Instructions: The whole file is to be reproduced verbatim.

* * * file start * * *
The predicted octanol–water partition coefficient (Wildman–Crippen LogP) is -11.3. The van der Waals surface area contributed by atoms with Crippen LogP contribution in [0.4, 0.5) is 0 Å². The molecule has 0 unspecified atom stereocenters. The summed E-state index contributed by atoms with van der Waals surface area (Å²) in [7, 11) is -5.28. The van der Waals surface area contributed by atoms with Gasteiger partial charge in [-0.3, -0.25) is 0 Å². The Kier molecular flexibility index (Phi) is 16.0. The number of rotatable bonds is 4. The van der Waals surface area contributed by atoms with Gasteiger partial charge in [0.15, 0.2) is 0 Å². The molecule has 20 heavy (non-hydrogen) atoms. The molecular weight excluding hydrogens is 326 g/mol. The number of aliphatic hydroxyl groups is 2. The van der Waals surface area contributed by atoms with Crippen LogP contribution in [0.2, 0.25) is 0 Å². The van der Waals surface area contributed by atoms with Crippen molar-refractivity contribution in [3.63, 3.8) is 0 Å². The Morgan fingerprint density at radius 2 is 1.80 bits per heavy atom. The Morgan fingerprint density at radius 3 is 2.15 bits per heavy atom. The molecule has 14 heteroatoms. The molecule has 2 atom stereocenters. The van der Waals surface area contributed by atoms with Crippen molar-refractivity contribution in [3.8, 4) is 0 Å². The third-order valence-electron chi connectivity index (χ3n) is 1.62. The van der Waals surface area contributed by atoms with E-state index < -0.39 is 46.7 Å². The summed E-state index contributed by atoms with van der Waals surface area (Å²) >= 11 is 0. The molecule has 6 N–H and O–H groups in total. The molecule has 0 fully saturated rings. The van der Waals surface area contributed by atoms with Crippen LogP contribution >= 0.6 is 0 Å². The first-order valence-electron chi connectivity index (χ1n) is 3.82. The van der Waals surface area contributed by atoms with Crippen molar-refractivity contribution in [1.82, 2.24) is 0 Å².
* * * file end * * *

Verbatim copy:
The predicted octanol–water partition coefficient (Wildman–Crippen LogP) is -11.3. The van der Waals surface area contributed by atoms with Crippen LogP contribution in [0.4, 0.5) is 0 Å². The molecule has 0 unspecified atom stereocenters. The summed E-state index contributed by atoms with van der Waals surface area (Å²) in [7, 11) is -5.28. The van der Waals surface area contributed by atoms with Gasteiger partial charge in [-0.3, -0.25) is 0 Å². The Kier molecular flexibility index (Phi) is 16.0. The number of rotatable bonds is 4. The van der Waals surface area contributed by atoms with Gasteiger partial charge in [0.15, 0.2) is 0 Å². The molecule has 20 heavy (non-hydrogen) atoms. The molecular weight excluding hydrogens is 326 g/mol. The number of aliphatic hydroxyl groups is 2. The van der Waals surface area contributed by atoms with Crippen LogP contribution in [0.2, 0.25) is 0 Å². The van der Waals surface area contributed by atoms with Crippen molar-refractivity contribution in [3.63, 3.8) is 0 Å². The Morgan fingerprint density at radius 2 is 1.80 bits per heavy atom. The Morgan fingerprint density at radius 3 is 2.15 bits per heavy atom. The molecule has 14 heteroatoms. The molecule has 2 atom stereocenters. The van der Waals surface area contributed by atoms with Crippen molar-refractivity contribution in [3.8, 4) is 0 Å². The third-order valence-electron chi connectivity index (χ3n) is 1.62. The van der Waals surface area contributed by atoms with E-state index < -0.39 is 46.7 Å². The summed E-state index contributed by atoms with van der Waals surface area (Å²) >= 11 is 0. The molecule has 6 N–H and O–H groups in total. The molecule has 0 fully saturated rings. The van der Waals surface area contributed by atoms with Crippen LogP contribution >= 0.6 is 0 Å². The first-order valence-electron chi connectivity index (χ1n) is 3.82. The van der Waals surface area contributed by atoms with Crippen molar-refractivity contribution in [1.82, 2.24) is 0 Å².